In the last few days some quite alarming stories have been coming to me regarding the relationships between NEHTA, DoHA and the IT-14 Committee of Standards Australia.
The drivers seems to be a rising desperation and frustration with the fact that Standards Australia is the sole national entity that can agree and approve national e-Health Standards. The feeling seems to be that the traditional methods of volunteers working to develop Standards is simply too slow and inefficient and that NEHTA needs to take over the process and drive it forward more rapidly and in a more focussed way.
Apparently at issue now is that if Standards Australia does not agree to much more NEHTA control of the Standards development process that the current agreement between DoHA and Standards Australia for funding of the work will not be renewed - with some threat to the jobs of the staff who are presently doing this work.
Needless to say Standards Australia (as a commercial entity) is not exactly thrilled by these sort of ‘heavying’ tactics.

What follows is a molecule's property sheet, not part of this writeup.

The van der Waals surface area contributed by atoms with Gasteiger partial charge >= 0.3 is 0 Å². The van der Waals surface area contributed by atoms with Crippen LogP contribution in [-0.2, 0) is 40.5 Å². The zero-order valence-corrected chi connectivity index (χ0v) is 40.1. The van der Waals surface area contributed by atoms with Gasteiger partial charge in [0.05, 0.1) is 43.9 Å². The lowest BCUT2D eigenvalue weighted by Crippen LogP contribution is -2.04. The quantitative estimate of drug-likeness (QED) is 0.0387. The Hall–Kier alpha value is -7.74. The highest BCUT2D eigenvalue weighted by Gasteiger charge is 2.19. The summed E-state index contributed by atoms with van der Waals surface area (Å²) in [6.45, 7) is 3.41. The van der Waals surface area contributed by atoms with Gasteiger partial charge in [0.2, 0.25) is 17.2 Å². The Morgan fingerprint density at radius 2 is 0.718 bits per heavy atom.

Driving all this is the desperate need to meet the ridiculous time lines for development and delivery of the PCEHR which have been announced by Minister Roxon and which seem to NEHTA and DoHA to have no flexibility.
The worry is, of course, that Standards are meant pieces of work which are capable of straightforward and reasonably easy implementation when done by industry experts. Sadly what NEHTA / DoHA want approved as Australian Standards have, I am told, never actually been implemented.
Many of the volunteers are said to be concerned that a push for full HL7 CDA adoption, and the progressive phasing out of HL7 V2, is both premature and risky given the unproven and complex nature of CDA implementation. It might turn out that NEHTA’s CDA’s plans are just wonderful, but it would be good to see some large-scale successful implementations elsewhere before we de-commission our V2 messaging infrastructure. The precautionary principle applies here.
Grahame Grieve’s suggestion of using the V2 Infrastructure to Phase in CDA messages (transmitted and wrapped in V2) also seems reasonable and also allows for a planned and managed transition.
See here for more detail on this:
A number of people are now telling me that things are getting pretty tense and heated.
All I can say is ‘watch this space’. It can only be a matter of time before the tensions between those who think that they should do a ‘proper pragmatic and practical job’ and those who are keen to rush early into complex things (including the still implementation unproven CDA) will collide with unknown consequences for all involved.
Whatever happens this looks to be a substantial management challenge for NEHTA and DoHA as the PCEHR will not go very far without the active support of the Standards Community.
I wonder just how much of all this has reached Senator Boyce’s ears?